Emmis Communications announced Wednesday it will sell its Terre Haute radio stations as part of a multi-company deal that will generate $5.2 million for the Indianapolis-based company.
The announcement comes as Emmis CEO Jeff Smulyan continues to seek board approval for his $4.10-per-share offer to take the media company private. He has extended his offer three times, and it's now set to expire Friday.
"The sale of our stations in Terre Haute, while difficult, will help us further our goal of de-levering our balance sheet," Smulyan said in a written statement.
Under the deal, Emmis will sell the assets of WTHI-FM and the intellectual property of WWVR-FM to Midwest Communications for $4.3 million. Midwest is a family-owned company based in Wausau, Wisconsin, with radio stations in eight Midwestern states, including Indiana.
Emmis will also sell the assets of WFNF-AM, WFNB-FM and the non-intellectual property of WWVR for $900,000 to DLC Media Inc., which is owned by Dave Crooks, a former Indiana state legislator who operates radio stations in several other Indiana markets.
In addition, because Midwest is currently at its federal ownership limits in the Terre Haute market, it will sell one of its stations—WDKE-FM—to DLC Media.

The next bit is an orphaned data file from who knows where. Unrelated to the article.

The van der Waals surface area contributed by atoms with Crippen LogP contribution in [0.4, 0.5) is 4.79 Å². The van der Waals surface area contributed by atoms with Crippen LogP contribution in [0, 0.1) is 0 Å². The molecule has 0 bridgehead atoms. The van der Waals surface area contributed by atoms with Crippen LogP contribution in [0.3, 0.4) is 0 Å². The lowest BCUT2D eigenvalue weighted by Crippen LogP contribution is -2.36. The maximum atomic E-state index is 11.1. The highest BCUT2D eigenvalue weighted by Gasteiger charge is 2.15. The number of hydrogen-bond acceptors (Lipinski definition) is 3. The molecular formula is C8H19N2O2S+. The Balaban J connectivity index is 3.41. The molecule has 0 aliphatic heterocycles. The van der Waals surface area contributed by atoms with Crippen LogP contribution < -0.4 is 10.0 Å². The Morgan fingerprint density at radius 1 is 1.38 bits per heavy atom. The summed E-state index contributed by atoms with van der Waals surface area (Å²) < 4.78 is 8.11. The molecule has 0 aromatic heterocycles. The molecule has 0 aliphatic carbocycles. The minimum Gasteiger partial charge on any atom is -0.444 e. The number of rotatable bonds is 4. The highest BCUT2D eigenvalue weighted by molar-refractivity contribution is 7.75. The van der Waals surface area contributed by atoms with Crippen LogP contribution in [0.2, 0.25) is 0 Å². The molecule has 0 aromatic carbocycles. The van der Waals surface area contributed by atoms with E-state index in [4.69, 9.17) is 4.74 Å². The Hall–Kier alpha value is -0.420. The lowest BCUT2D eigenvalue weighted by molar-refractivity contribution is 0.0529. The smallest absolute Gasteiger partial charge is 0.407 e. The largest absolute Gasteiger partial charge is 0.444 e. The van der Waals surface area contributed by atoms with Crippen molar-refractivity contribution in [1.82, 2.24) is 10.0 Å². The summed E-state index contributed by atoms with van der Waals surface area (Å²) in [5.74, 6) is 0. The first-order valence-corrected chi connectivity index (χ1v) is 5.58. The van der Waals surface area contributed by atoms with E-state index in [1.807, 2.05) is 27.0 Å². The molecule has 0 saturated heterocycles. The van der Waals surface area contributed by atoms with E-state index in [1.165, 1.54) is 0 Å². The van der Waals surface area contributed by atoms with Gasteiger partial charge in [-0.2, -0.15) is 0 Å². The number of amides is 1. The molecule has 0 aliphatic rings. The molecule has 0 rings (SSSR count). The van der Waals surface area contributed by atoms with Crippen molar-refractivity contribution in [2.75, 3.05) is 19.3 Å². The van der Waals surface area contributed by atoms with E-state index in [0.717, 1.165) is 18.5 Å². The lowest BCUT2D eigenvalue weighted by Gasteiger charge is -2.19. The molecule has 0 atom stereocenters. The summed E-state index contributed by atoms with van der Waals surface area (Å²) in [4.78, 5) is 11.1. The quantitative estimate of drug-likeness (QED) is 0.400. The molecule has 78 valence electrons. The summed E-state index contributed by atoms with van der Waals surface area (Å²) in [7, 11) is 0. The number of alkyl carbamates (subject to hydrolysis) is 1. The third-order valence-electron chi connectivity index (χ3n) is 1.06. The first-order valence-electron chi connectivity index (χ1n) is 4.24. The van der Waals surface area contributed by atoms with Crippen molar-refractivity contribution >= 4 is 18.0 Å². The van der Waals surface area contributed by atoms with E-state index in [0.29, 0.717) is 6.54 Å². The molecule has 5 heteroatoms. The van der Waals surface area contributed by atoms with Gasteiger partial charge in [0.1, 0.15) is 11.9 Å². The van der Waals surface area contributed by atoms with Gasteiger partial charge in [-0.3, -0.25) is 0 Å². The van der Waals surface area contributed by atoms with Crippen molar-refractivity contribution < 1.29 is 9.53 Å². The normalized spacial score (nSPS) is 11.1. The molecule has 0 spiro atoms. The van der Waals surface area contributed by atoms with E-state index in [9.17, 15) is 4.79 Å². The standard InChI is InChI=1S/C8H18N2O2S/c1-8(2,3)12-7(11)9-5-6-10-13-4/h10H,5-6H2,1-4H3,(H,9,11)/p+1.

The transactions—which require approval from the Federal Communications Commission—are cross-conditioned, meaning each one must occur for all of them to be finalized. They are expected to close after the first of the year.
Emmis has owned WTHI-FM 99.9 and WWVR-FM 105.5 The River since 1998. It added WFNB-FM B92.7 and WFNF-AM 1130 WFNF-FM 99.5 The Fan in 2012
“We are thrilled the buyers value radio and have long traditions of success in smaller markets, like Terre Haute,” Smulyan said.
Kalil & Co. Inc. served as the broker in the transaction.
In addition to the four Terre Haute stations, Emmis owns 15 FM and 4 AM radio stations in New York, Los Angeles, St. Louis and Indianapolis.
Smulyan initially made his offer to take Emmis private on Aug. 18 and set a Sept. 16 deadline for the deal. When he rolled out his offer, he said he planned to sell the company's magazines (except Indianapolis Monthly), its Terre Haute radio stations and a New York station to reduce debt.
With the repeated extensions, shareholders have become more skeptical the deal will close. The stock, which traded as high as $4.25 in late August, closed Wednesday at $3.89, down 2 cents on the day.